Like many people her age, my mother can’t really imagine that she won’t always be a fully functioning adult right up to the end.  So she hasn’t really considered her options, what they involve, who could assist her, where she might go, etc. – all the things that understanding conversations consider.  So over lunch, we talked about what some of the options and some of the down sides.  Since understanding conversations are two-way interactions, we listened to her concerns, objections, and questions, not to dismiss or resolve them, but to fully understand them.  There were times in the conversation when neither she nor I liked or agreed with what the other had to say.  But understanding conversations aren’t intended to convince the other side or to get your way, they are intended to have people understand what is involved in accomplishing something of interest to them.

As a result of this conversation, I now understand more about my mother’s concerns and what needs to be taken into account moving forward.  My mother also knows more about her options and at the end of the visit thanked me for helping her come up with a plan for who would pay her bills.  We will need more understanding conversations before we get to the point of taking action, but we have begun and though it may be frustrating, the conversations are important for understanding how she wants to complete her time here.

Closure Conversations Repair Relationships

Good working relationships are essential to getting work done and to a satisfying work place.  But what can we do when relationships turn sour?  You could have a closure conversation with the person.

One of the managers in my Mastery in Execution class had a very poor working relationship with a woman at work and it was affecting his work.  As he reports it, “She does poor work and it is frequently late.  I can’t count on her and her failure to do the work is costing me.  Do you have any recommendations for what I can do to make her do what she she is suppose to?”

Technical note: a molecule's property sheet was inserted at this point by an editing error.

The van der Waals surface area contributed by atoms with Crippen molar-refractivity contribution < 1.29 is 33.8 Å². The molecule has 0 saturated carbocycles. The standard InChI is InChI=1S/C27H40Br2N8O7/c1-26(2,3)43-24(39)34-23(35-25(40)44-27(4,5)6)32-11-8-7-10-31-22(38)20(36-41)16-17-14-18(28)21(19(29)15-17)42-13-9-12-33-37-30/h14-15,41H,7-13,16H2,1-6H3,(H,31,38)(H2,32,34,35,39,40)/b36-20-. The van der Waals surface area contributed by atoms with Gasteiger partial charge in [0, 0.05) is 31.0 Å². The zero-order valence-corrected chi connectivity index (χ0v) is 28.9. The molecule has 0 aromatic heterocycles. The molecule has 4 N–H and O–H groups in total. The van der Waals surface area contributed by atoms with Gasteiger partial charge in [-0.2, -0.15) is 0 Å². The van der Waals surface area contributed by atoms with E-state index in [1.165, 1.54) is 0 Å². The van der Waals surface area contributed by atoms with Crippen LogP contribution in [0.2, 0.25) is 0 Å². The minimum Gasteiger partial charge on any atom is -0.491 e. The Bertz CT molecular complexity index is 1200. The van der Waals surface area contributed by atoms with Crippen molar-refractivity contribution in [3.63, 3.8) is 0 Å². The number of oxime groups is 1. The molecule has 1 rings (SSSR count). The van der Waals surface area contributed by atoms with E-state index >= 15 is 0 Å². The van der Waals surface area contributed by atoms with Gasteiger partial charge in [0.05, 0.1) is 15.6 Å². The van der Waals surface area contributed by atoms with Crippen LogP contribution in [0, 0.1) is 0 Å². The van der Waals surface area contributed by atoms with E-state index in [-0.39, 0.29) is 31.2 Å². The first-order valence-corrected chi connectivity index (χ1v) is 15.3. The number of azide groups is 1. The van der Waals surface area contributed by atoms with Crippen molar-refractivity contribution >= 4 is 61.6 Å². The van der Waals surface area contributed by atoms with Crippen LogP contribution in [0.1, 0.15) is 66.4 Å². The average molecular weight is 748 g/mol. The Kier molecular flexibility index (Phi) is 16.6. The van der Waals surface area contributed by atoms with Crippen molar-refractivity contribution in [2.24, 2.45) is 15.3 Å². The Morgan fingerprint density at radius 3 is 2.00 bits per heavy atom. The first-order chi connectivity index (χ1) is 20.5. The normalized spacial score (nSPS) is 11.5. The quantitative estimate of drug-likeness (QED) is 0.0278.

As we talked, he revealed that because he did not particularly like the woman, he didn’t interact with her the same as he did with others with whom he had a good relationship.  He mentioned that he tended to be more abrupt and less engaging with her, simply telling her what he wanted rather than really taking the time to talk to her.  Additionally, he was dismissive of the reasons she gave for not getting things done and got quickly frustrated when she failed to perform.

Based on what he said, I proposed that he could have a closure conversation with her in which he (1) acknowledge the breakdown in their relationship, (2) apologize for how he had interacted with her and the impact it must have had on her, and (3) express his interest in building a more effective working relationship with her.  Not surprising, he was very hesitant about having such a conversation and said “I don’t think I can do that or that it will work, but thanks.”

Several days later, the manager approached me after class and reported “I had the closure conversation with the woman I told you about.  It was hard for me to do that, but it really did change things between us.  She told me she knew I treated her differently than others, but didn’t know why and that she too, wanted a better working relationship.  It turns out that she frequently didn’t understand my directions and didn’t feel like she could ask me for clarification.  I was shocked because I thought I was clear!  Anyway, we agreed I would take more time to explain what I wanted and to help her when she has problem or questions.  Things are already much better, thanks.”

Have a relationship that is not up to what you would like it to be?  You might consider having a closure conversation with them.